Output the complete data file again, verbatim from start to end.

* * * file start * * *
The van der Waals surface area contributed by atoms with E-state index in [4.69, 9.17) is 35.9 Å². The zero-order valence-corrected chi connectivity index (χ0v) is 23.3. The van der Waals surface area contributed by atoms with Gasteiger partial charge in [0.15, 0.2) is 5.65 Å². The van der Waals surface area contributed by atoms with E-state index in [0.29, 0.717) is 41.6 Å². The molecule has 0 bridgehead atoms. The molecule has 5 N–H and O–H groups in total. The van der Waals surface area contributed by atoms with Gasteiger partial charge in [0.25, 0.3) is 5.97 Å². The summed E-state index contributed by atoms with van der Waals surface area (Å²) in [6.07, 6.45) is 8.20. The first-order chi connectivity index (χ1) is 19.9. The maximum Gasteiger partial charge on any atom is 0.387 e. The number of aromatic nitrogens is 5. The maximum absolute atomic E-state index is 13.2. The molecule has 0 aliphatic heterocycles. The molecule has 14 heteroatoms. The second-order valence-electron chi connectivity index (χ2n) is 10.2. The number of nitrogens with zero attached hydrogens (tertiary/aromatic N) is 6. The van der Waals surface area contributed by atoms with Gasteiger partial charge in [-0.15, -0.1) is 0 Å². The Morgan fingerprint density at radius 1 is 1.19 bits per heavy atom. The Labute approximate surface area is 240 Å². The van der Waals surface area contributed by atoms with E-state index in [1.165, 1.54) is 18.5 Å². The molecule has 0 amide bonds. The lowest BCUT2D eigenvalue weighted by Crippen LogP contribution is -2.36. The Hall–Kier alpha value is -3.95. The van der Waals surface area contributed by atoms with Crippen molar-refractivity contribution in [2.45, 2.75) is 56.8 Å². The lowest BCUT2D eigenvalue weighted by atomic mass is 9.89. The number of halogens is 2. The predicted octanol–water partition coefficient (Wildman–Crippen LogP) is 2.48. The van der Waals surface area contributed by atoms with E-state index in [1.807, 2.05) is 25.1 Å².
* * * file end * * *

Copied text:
The van der Waals surface area contributed by atoms with E-state index in [4.69, 9.17) is 35.9 Å². The zero-order valence-corrected chi connectivity index (χ0v) is 23.3. The van der Waals surface area contributed by atoms with Gasteiger partial charge in [0.15, 0.2) is 5.65 Å². The van der Waals surface area contributed by atoms with E-state index in [0.29, 0.717) is 41.6 Å². The molecule has 0 bridgehead atoms. The molecule has 5 N–H and O–H groups in total. The van der Waals surface area contributed by atoms with Gasteiger partial charge in [0.25, 0.3) is 5.97 Å². The summed E-state index contributed by atoms with van der Waals surface area (Å²) in [6.07, 6.45) is 8.20. The first-order chi connectivity index (χ1) is 19.9. The maximum Gasteiger partial charge on any atom is 0.387 e. The number of aromatic nitrogens is 5. The maximum absolute atomic E-state index is 13.2. The molecule has 0 aliphatic heterocycles. The molecule has 14 heteroatoms. The second-order valence-electron chi connectivity index (χ2n) is 10.2. The number of nitrogens with zero attached hydrogens (tertiary/aromatic N) is 6. The van der Waals surface area contributed by atoms with Gasteiger partial charge in [-0.15, -0.1) is 0 Å². The Morgan fingerprint density at radius 1 is 1.19 bits per heavy atom. The Labute approximate surface area is 240 Å². The van der Waals surface area contributed by atoms with E-state index in [1.165, 1.54) is 18.5 Å². The molecule has 0 amide bonds. The lowest BCUT2D eigenvalue weighted by Crippen LogP contribution is -2.36. The Hall–Kier alpha value is -3.95. The van der Waals surface area contributed by atoms with Crippen molar-refractivity contribution in [2.45, 2.75) is 56.8 Å². The lowest BCUT2D eigenvalue weighted by atomic mass is 9.89. The number of halogens is 2. The predicted octanol–water partition coefficient (Wildman–Crippen LogP) is 2.48. The van der Waals surface area contributed by atoms with E-state index in [1.807, 2.05) is 25.1 Å².